Participants may have difficulty in developing an appropriate pace; participants may either start too fast so that they are not able to keep up the speed all through the test, or they may start too slow so that when they want to increase speed, the test is already finished [4]

Total

 

2

 

1

 

Overall weighted score

 

34

 

25

 

PE physical education, CD compact disc, DOMS delayed onset muscle soreness

4 Discussion

Year on year, greater emphasis is being placed on ensuring the real-world impact of scientific research, and the line between science and research on the one hand and policy and practice on the other is not as clearly defined as once it was. Scientists are increasingly expected to conduct research that not only reports traditional scientific metrics, but also data related to the real-world application of those, for example data pertaining to cost-effectiveness in health intervention research. A good example perhaps is that of Robertson et al. [40], who examined not only the validity and reliability of tests of skill in sport, important to those who use the data, but also the feasibility of the tests, equally important to those who conduct the testing.

Whilst the criteria of validity and reliability of children’s fitness tests are of major concern to scientists, the criterion of scalability is critical to policymakers and practitioners. As little is known about the scalability of fitness tests for children, in the present paper we presented data that will facilitate future decision making as to test provision, whilst also proposing a framework that could be applied to examine scalability in the context of either new data relating to existing tests or of data pertaining to new tests. Using this method we demonstrated that, based on available data, the 20-m shuttle run test is likely more scalable than the 1-mile walk/run test, with these tests scoring 34 and 25 of 48, respectively. However, a word of caution is required here given the stark contrast between the number of studies initially identified and the number of studies that met the inclusion criteria.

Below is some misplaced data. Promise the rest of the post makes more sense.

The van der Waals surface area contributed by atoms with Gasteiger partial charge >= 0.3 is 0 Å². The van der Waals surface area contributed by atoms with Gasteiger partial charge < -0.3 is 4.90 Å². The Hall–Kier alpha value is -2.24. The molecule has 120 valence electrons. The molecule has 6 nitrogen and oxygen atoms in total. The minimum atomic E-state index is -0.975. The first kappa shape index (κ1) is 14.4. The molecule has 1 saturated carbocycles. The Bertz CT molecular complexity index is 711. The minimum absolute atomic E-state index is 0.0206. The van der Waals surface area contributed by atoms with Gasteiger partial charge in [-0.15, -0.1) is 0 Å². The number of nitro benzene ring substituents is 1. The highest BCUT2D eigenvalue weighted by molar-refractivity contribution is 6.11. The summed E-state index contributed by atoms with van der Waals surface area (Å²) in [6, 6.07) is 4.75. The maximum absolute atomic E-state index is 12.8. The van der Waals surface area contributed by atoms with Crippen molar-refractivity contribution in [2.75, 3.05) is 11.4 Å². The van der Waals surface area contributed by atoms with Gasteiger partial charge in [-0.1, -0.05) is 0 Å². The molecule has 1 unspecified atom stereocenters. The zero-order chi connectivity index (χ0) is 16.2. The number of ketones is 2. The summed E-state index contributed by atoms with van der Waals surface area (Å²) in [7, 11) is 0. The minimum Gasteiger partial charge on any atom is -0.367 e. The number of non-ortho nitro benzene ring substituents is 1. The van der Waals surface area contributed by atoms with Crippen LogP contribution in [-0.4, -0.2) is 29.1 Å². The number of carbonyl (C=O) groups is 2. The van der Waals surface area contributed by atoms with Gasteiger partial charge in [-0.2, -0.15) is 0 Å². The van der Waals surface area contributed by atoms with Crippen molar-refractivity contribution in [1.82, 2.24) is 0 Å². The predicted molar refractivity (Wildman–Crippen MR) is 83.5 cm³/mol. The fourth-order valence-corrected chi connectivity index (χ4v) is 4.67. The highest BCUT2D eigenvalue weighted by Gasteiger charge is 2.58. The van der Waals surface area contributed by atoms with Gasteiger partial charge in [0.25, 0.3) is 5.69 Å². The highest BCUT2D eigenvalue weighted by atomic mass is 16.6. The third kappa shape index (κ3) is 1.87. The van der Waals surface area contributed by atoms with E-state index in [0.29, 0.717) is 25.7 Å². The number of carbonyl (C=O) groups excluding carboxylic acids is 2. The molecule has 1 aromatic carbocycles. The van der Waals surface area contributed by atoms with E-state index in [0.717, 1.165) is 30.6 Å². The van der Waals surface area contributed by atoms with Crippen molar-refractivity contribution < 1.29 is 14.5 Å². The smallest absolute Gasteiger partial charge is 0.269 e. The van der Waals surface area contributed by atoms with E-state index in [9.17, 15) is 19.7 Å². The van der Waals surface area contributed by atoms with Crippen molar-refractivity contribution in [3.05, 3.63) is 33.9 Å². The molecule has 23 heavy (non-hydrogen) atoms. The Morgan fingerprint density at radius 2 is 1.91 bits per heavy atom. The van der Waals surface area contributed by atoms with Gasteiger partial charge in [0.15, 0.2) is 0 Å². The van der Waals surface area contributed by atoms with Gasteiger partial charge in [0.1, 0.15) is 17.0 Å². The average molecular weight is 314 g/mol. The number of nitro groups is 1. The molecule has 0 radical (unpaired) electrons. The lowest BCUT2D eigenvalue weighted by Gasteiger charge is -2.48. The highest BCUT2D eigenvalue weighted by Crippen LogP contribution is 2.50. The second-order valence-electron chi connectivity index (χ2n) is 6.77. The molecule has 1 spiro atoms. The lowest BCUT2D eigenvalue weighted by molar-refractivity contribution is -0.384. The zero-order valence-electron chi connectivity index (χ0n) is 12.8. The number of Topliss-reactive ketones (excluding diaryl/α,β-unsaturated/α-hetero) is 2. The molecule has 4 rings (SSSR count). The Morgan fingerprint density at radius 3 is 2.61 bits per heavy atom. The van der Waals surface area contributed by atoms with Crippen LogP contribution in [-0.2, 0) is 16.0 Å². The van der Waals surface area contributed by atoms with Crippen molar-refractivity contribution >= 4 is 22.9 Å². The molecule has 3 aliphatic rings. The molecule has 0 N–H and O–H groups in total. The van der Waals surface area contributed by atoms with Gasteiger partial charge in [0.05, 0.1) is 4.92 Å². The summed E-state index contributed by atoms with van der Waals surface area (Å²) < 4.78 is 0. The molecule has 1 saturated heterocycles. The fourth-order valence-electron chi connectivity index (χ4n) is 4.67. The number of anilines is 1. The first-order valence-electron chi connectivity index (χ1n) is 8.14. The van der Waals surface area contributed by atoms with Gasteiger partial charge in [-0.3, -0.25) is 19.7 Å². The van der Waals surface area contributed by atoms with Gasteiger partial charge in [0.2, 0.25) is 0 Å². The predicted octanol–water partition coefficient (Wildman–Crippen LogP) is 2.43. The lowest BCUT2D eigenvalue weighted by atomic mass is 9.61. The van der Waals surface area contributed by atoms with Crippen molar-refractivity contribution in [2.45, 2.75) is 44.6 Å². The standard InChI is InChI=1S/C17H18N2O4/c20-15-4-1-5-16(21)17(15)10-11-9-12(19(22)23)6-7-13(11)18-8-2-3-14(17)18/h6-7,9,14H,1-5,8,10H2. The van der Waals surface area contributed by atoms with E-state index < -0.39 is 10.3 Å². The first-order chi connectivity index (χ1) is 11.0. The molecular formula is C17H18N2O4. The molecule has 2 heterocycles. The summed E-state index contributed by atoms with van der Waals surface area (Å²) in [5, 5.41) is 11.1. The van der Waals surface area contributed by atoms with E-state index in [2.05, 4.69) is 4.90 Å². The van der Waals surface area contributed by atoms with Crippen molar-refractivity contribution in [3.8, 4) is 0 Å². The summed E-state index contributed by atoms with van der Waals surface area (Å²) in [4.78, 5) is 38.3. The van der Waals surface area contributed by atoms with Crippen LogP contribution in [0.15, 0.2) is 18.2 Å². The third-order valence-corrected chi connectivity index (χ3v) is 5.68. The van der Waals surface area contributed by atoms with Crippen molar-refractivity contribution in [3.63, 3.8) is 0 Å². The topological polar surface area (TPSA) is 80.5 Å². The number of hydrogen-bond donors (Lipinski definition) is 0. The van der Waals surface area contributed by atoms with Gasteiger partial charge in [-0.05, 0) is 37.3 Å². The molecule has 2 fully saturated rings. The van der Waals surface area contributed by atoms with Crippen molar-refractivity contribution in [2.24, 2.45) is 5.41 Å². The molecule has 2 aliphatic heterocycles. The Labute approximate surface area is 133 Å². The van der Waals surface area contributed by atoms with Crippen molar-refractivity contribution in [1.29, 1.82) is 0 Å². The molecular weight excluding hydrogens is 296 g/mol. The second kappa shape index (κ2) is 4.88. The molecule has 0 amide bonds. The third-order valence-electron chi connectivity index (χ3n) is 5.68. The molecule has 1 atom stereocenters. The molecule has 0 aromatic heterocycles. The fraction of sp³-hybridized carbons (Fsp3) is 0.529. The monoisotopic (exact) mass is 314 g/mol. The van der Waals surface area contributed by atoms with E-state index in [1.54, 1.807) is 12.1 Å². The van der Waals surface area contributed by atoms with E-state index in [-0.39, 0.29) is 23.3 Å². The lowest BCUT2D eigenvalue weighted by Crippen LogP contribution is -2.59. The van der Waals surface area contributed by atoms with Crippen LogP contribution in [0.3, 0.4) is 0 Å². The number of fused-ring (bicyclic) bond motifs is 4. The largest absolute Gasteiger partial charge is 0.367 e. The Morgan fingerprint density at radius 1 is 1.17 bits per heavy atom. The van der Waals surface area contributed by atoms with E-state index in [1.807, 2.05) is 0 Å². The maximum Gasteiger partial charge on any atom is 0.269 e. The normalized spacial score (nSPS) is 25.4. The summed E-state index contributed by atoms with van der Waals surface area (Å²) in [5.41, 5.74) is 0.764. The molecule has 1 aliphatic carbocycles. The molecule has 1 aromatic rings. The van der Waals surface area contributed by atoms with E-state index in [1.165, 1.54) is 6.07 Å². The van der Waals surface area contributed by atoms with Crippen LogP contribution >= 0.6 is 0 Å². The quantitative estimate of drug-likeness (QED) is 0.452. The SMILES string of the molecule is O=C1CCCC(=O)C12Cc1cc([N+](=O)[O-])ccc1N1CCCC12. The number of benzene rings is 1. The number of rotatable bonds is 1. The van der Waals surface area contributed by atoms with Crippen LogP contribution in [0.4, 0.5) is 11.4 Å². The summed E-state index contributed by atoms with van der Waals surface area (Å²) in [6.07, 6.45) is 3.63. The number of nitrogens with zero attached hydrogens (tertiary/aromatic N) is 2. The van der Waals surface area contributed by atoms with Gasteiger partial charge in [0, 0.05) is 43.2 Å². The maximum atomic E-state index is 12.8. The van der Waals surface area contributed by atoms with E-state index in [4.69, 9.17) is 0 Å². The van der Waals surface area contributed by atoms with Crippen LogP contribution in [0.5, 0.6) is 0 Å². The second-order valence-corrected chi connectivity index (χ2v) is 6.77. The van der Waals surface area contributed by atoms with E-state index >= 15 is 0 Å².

Whilst it is entirely understandable that scientific reports of fitness tests do not require the reporting of non-scientific data points such as costs, it is probably reasonable to suggest that with the increasing emphasis on real-world application and impact, it is incumbent on journal editors and reviewers, as well as policymakers and those funding research, to push for greater reporting of all such data where appropriate (this would perhaps be analogous to the way that the broader acceptance of meta-analysis as the gold standard of research synthesis has encouraged editors and funders to require the reporting effect sizes and/or all necessary data points to calculate these). We hope that this paper, by identifying the core components of scalability in the context of children’s fitness testing might encourage that process.